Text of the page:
Russian Re-Normalization with Putin in Charge is Likely Impossible after His War Crimes – At some point, the Ukraine war will end. Mark Milley, chairman of the US Joint Chiefs of Staff, has said the war will last years. Even if true, the war will conclude eventually. A part of the settlement will be the ‘re-normalization’ of Russia. This means rolling back the sanctions and permitting Russia to resume normal economic and diplomatic interaction with the sanctioning states.
After World War I, France famously inhibited Germany’s resumption of normal intercourse with the world via the Versailles Treaty. This is now widely seen as an enormous error. Versailles crippled the Weimar Republic and opened space for both rightist revanchist and Marxist revolutionary movements. In time, fascism destroyed a weak interwar German democracy.
A core challenge of any final settlement with Russia be the terms of its re-normalization. Russia is a large, nuclear-armed, consequential power with a permanent seat on the UN Security Council. Even if the war reduces it to middle power status, it will retain enormous potential to cause trouble. We are already seeing the difficulties of fully de-linking from the Russian economy. It owes debt payments to western institutions who do not wish to lose those monies; it supplies natural gas to Europe which has struggled to find alternatives; it, and Ukraine, are food exporters, and those prices look set to rise.
So permanently isolating Russia from the global economy – leaving the sanctions on it indefinitely, even after the war to punish and weaken (as France did in 1919) – is risky. It may reduce Russian national power – which is now, obviously, a threat to Russia’s neighbors – but a rolling, foreign-driven, semi-permanent economic collapse is precisely the kind of stimulus which will fire even more radical voices than current Russian President Vladimir Putin.
This was the situation a week ago. In mid-March, a peace treaty looked somewhat close. Everyone realized that Putin himself, despite his aggression, would stay in power and that to ask for his deposition would kill any chance for peace. This was the reason for the sharp response to US President Joseph Biden’s ad lib that Putin needed to leave power. Putin needed an ‘off-ramp’ to back out of the war without embarrassment. Demanding regime change – as Biden implicitly did – would put Putin’s back to the wall and encourage him to fight harder.
This week’s revelations of mass civilian killings in Bucha and elsewhere change this. Re-normalization will likely never happen with Putin in power. Global public opinion will increasingly demand that Putin himself leave the Russian presidency before all the sanctions are lifted. Without formally enunciating regime change, the massacres will make it effectively the sanctioners’ goal, out of sheer shock and horror.
Indeed, if more massacres are revealed – and Ukrainian President Volodymyr Zelensky has said we should expect more – the sanctions will likely worsen. The public pressure to demand Putin’s removal will be substantial. No Western leader, for example, will likely ever meet Putin again. And Putin will almost certainly never leave Russia again for fear of arrest, as former Chilean dictator Augusto Pinochet was arrested in 1998 in London.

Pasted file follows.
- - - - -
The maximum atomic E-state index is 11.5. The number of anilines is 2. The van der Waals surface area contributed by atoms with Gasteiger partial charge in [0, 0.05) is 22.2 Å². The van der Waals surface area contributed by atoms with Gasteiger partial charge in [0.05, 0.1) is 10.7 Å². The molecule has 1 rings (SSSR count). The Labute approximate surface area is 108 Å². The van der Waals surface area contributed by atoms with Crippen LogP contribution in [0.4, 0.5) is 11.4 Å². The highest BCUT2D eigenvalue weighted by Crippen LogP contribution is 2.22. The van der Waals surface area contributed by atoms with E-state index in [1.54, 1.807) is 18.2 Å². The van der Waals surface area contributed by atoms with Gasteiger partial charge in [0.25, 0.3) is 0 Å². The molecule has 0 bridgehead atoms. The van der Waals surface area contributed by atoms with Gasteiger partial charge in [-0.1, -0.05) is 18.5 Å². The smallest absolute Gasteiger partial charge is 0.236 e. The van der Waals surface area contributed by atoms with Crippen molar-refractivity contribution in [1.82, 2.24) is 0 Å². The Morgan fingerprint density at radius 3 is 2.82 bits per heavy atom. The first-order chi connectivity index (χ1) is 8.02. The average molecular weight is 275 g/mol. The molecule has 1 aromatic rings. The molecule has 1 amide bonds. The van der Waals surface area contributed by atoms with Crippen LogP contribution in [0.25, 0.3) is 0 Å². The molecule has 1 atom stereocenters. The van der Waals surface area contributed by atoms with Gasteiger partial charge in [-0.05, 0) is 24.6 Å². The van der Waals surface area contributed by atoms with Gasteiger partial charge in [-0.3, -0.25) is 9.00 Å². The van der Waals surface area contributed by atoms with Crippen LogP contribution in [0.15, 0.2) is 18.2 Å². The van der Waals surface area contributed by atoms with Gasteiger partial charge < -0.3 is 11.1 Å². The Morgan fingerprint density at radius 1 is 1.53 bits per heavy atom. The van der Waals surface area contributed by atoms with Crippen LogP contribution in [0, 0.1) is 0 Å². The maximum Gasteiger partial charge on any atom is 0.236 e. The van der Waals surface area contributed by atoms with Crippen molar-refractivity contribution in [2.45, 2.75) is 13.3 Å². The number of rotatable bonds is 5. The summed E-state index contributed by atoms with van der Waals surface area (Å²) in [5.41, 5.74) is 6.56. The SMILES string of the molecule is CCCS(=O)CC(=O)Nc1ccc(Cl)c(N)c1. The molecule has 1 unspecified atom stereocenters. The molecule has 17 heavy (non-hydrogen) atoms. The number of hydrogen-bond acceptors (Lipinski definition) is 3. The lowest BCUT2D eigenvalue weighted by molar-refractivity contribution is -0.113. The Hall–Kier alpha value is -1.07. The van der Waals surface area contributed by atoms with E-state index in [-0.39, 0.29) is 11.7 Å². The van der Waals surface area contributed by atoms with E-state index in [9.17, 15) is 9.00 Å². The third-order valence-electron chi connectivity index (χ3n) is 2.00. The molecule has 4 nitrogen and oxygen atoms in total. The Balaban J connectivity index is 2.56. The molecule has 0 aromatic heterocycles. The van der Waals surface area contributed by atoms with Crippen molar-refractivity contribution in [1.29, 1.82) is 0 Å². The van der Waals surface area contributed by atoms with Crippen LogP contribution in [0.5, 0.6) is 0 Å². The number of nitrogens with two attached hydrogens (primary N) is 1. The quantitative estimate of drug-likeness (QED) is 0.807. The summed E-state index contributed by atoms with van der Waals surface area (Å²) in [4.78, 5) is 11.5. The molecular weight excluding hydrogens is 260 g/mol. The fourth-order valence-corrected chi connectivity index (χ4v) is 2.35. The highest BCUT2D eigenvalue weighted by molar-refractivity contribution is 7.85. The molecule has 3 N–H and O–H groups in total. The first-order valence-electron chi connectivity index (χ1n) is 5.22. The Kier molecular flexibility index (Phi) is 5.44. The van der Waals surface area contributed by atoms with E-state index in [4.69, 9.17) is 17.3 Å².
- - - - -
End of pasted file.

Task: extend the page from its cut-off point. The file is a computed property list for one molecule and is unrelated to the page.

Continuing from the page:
Putin, of course, will not agree to go. Hence the sanctions will roll on indefinitely. Russian re-normalization will be blocked. The world will then conduct an experiment in sanctioning a large economy, far larger than typical targets like North Korea or Myanmar, for a lengthy period of time.
It is hard to avoid this conclusion – and the risks it entails – because the Russian violence is so horrific. For weeks, the Russian army has indiscriminately shelled civilian areas. The imagery of burned-out apartment blocks has been widely seen. And Putin’s military behaved similarly awfully in Chechnya and Syria. Putin was already widely loathed as casual violator of human rights and norms of targeting in war.
But the images of Bucha are akin to death squad activity. These are not random deaths from sloppy indirect fire. Nor are they individual illegal battlefield killings. Instead, they are the systematic killing of civilians. The most recent analogies we have for that are the competing Sunni and Shia militias in the worst phase of the Iraq War, or the anticommunist ‘White Hand’ militias in Central America in the 1980s.
These killings are methodical – suggesting they were planned – and explicitly targeted civilians. This is a war crime by almost any definition, and it looks to get worse. And there seems to be no purpose to it either. The killings do not help the Russian war effort, and the Russian military must have known they would be discovered. Indeed, the Russian army made almost no effort to clean up or hide the corpses. These are strictly revenge killings, and their scale is wide enough and systematic enough that they must have been approved of fairly high up the chain of command.
All this makes the re-normalization of Russia almost impossible with Putin in power. He is an imperialist, a war criminal, and, judging by his language and governance style, arguably a fascist. A resolution of the war and re-integration of Russia just got much harder.
Dr. Robert E. Kelly (@Robert_E_Kelly; website) is a professor of international relations in the Department of Political Science at Pusan National University. Dr. Kelly is a 1945 Contributing Editor as well.